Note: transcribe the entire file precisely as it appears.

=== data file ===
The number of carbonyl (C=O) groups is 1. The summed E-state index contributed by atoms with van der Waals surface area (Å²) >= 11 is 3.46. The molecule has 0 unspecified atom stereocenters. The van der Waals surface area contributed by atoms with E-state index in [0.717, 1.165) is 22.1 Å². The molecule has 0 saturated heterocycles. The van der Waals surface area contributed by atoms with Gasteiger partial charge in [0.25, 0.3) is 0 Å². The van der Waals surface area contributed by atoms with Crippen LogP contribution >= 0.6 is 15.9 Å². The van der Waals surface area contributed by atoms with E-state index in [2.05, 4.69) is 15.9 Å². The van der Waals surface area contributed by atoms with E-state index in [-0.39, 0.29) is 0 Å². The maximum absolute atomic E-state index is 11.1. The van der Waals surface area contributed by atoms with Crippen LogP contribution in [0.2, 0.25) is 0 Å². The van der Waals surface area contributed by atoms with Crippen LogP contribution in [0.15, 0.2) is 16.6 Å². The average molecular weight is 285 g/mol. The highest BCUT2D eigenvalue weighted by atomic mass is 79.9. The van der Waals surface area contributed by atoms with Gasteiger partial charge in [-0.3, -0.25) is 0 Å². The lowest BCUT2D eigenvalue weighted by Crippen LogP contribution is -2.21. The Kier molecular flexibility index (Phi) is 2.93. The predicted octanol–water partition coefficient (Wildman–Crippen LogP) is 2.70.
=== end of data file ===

The number of carbonyl (C=O) groups is 1. The summed E-state index contributed by atoms with van der Waals surface area (Å²) >= 11 is 3.46. The molecule has 0 unspecified atom stereocenters. The van der Waals surface area contributed by atoms with E-state index in [0.717, 1.165) is 22.1 Å². The molecule has 0 saturated heterocycles. The van der Waals surface area contributed by atoms with Gasteiger partial charge in [0.25, 0.3) is 0 Å². The van der Waals surface area contributed by atoms with Crippen LogP contribution >= 0.6 is 15.9 Å². The van der Waals surface area contributed by atoms with E-state index in [2.05, 4.69) is 15.9 Å². The van der Waals surface area contributed by atoms with E-state index in [-0.39, 0.29) is 0 Å². The maximum absolute atomic E-state index is 11.1. The van der Waals surface area contributed by atoms with Crippen LogP contribution in [0.2, 0.25) is 0 Å². The van der Waals surface area contributed by atoms with Crippen LogP contribution in [0.15, 0.2) is 16.6 Å². The average molecular weight is 285 g/mol. The highest BCUT2D eigenvalue weighted by atomic mass is 79.9. The van der Waals surface area contributed by atoms with Gasteiger partial charge in [-0.3, -0.25) is 0 Å². The lowest BCUT2D eigenvalue weighted by Crippen LogP contribution is -2.21. The Kier molecular flexibility index (Phi) is 2.93. The predicted octanol–water partition coefficient (Wildman–Crippen LogP) is 2.70.